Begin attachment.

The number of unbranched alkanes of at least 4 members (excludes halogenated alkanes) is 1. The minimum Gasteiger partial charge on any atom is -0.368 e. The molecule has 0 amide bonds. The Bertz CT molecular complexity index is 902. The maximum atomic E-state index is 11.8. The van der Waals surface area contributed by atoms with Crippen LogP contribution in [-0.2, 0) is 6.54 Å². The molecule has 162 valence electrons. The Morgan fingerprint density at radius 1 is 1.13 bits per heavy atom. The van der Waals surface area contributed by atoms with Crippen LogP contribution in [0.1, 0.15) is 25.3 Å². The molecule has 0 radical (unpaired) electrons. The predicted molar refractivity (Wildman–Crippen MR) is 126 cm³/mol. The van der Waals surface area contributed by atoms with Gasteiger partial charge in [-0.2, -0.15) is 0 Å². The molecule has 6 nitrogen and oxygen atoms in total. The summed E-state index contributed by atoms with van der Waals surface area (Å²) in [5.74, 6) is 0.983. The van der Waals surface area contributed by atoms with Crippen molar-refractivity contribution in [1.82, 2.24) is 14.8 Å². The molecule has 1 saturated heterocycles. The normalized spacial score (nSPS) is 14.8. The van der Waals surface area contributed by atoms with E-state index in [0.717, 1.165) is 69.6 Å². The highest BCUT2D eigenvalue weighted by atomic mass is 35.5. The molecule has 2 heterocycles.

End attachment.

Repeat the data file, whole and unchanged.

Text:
The number of unbranched alkanes of at least 4 members (excludes halogenated alkanes) is 1. The minimum Gasteiger partial charge on any atom is -0.368 e. The molecule has 0 amide bonds. The Bertz CT molecular complexity index is 902. The maximum atomic E-state index is 11.8. The van der Waals surface area contributed by atoms with Crippen LogP contribution in [-0.2, 0) is 6.54 Å². The molecule has 162 valence electrons. The Morgan fingerprint density at radius 1 is 1.13 bits per heavy atom. The van der Waals surface area contributed by atoms with Crippen LogP contribution in [0.1, 0.15) is 25.3 Å². The molecule has 0 radical (unpaired) electrons. The predicted molar refractivity (Wildman–Crippen MR) is 126 cm³/mol. The van der Waals surface area contributed by atoms with Gasteiger partial charge in [-0.2, -0.15) is 0 Å². The molecule has 6 nitrogen and oxygen atoms in total. The summed E-state index contributed by atoms with van der Waals surface area (Å²) in [5.74, 6) is 0.983. The van der Waals surface area contributed by atoms with Crippen molar-refractivity contribution in [1.82, 2.24) is 14.8 Å². The molecule has 1 saturated heterocycles. The normalized spacial score (nSPS) is 14.8. The van der Waals surface area contributed by atoms with E-state index in [0.717, 1.165) is 69.6 Å². The highest BCUT2D eigenvalue weighted by atomic mass is 35.5. The molecule has 2 heterocycles.